Bible Passages About Love what are some good readings from the bible for during the wedding ceremony?
looking for passages about love or partnership. Im already going to use the “love is patient, love it kind” so something besides that
Two are better than one because they have a good return for their labor.
For if either of them falls, the one will lift up his companion. But woe to the one who falls when there is not another to lift him up.
Furthermore, if two lie down together they keep warm, but how can one be warm alone?
And if one can overpower him who is alone, two can resist him. A cord of three strands is not quickly torn apart.
I John 4:7-19
Beloved, let us love one another, for love is from God; and everyone who loves is born of God and knows God.
The one who does not love does not know God, for God is love.
By this the love of God was manifested in us, that God has sent His only begotten Son into the world so that we might live through Him.
In this is love, not that we loved God, but that He loved us and sent His Son to be the propitiation for our sins.
Beloved, if God so loved us, we also ought to love one another.
No one has seen God at any time; if we love one another, God abides in us, and His love is perfected in us.
By this we know that we abide in Him and He in us, because He has given us of His Spirit.
We have seen and testify that the Father has sent the Son to be the Savior of the world.
Whoever confesses that Jesus is the Son of God, God abides in him, and he in God.
We have come to know and have believed the love which God has for us God is love, and the one who abides in love abides in God, and God abides in him.
By this, love is perfected with us, so that we may have confidence in the day of judgment; because as He is, so also are we in this world.
There is no fear in love; but perfect love casts out fear, because fear involves punishment, and the one who fears is not perfected in love.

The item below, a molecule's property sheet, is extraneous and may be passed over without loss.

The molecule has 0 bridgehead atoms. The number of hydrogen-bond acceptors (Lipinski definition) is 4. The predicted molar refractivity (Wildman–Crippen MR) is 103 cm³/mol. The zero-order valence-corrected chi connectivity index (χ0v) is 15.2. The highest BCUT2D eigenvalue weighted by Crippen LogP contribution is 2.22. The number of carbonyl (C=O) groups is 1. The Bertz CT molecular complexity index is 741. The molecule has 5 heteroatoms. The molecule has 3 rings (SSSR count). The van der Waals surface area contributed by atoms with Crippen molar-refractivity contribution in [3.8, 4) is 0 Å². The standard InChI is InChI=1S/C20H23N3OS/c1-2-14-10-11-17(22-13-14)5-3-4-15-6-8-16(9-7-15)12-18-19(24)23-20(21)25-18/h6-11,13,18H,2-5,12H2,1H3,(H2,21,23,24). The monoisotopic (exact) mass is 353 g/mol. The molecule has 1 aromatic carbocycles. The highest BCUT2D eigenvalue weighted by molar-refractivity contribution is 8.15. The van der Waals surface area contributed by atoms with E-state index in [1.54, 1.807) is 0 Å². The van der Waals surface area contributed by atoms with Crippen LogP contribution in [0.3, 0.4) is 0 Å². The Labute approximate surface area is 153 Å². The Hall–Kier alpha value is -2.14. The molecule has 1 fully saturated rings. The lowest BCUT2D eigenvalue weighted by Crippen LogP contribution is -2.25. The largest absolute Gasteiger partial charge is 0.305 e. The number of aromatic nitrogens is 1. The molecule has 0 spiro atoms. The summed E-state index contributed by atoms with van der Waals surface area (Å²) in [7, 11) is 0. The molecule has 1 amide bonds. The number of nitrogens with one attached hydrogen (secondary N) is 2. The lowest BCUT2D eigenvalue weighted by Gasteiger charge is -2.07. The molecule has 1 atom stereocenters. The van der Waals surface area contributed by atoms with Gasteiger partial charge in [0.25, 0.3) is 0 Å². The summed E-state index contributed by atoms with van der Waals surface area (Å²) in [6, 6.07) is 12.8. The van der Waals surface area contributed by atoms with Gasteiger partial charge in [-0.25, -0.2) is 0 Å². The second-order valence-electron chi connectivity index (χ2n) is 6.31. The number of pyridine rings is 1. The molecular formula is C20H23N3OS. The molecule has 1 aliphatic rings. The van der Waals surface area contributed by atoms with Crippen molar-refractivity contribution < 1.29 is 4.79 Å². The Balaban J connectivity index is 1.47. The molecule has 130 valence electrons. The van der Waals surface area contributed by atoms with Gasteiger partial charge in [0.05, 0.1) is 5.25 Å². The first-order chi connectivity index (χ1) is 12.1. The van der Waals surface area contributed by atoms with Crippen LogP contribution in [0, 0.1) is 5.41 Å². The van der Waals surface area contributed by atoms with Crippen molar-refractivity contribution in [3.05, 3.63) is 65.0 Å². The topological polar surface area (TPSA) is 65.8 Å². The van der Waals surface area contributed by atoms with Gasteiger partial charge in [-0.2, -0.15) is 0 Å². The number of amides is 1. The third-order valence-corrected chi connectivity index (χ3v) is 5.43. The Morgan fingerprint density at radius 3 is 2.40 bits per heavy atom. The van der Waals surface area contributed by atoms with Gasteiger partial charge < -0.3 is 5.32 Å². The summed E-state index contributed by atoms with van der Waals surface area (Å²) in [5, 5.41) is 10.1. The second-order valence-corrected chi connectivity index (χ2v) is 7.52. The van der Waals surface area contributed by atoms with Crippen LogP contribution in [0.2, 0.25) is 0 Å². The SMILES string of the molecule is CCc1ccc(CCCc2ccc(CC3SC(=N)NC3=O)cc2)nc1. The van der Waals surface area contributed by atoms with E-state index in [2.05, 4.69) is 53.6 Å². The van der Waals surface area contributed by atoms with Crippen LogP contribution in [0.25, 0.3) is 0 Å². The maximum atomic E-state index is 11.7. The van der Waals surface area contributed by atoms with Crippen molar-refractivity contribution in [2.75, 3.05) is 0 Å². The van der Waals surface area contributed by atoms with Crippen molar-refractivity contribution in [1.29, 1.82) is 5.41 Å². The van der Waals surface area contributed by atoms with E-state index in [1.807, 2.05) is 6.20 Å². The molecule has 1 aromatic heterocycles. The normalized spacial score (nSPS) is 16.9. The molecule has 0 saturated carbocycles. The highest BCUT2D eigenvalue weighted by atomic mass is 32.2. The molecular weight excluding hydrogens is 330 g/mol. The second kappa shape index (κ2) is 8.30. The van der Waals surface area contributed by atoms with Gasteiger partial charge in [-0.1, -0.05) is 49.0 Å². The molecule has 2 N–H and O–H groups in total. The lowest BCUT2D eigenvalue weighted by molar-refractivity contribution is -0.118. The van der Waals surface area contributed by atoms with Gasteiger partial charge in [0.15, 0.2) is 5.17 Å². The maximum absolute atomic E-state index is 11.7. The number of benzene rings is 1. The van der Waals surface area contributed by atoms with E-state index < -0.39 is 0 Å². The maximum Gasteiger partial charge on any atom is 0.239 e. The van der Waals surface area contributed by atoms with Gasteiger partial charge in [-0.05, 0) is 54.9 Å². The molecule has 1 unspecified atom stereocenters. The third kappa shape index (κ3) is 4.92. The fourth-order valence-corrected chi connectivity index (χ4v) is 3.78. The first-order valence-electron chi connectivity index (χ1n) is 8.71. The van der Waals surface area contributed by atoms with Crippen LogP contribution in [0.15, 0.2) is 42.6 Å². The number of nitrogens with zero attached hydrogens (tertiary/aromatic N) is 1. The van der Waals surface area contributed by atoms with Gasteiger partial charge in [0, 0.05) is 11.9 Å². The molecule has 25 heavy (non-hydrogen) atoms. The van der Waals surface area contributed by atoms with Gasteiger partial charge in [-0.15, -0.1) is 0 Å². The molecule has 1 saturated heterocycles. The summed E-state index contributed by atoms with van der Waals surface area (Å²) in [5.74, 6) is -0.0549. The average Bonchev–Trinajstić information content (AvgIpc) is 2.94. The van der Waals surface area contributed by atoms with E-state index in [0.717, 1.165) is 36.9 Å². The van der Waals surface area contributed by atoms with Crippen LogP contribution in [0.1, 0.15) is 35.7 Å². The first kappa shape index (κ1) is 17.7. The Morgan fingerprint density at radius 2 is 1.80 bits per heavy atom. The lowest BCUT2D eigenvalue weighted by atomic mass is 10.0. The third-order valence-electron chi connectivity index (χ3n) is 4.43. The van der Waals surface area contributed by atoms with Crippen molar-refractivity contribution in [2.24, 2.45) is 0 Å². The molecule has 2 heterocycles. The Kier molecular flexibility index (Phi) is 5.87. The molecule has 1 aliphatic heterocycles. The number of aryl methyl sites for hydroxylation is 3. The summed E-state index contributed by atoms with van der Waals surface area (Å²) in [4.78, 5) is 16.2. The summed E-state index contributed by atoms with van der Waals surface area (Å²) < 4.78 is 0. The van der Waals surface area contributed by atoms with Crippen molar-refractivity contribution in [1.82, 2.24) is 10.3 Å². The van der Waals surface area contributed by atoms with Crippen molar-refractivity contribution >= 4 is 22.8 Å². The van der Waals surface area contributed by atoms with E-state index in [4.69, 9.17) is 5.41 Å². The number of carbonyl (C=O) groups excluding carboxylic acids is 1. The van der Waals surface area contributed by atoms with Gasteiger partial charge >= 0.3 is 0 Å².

We love, because He first loved us.
Bible Passages About Love
Sex In The Bible! A Reflection On The ‘Song Of Songs’
The voice of my beloved! Look, he comes, leaping upon the mountains, bounding over the hills. My beloved is like a gazelle or a young stag. Look, there he stands behind our wall, gazing in at the windows, looking through the lattice.
My beloved speaks and says to me: “Arise, my love, my fair one, and come away; for now the winter is past, the rain is over and gone. The flowers appear on the earth; the time of singing has come, and the voice of the turtledove is heard in our land. The fig tree puts forth its figs, and the vines are in blossom; they give forth fragrance.
Arise, my love, my fair one, and come away. (Song of Solomon 2:8-13)
“The voice of my beloved! Look, he comes, leaping upon the mountains, bounding over the hills.”
Yes, in case you didn’t recognise it, it’s a verse from the ‘Song of Songs’, and indeed you can hardly be expected to recognise it, as the ‘Song of Songs’ is one book of the Bible that we almost never read.
It finds it’s way into our three-year cycle of Bible readings only once every three years, and it’s almost as if those who designed our cycle of readings (known as the ‘lectionary’) tried to sneak it in on one of those low-attendance Sundays that celebrated nothing in particular, not anticipating, of course, that this particular Sunday turned out to be a rather significant time of baptismal celebration when lots of people would thus be exposed to this controversial piece of Scripture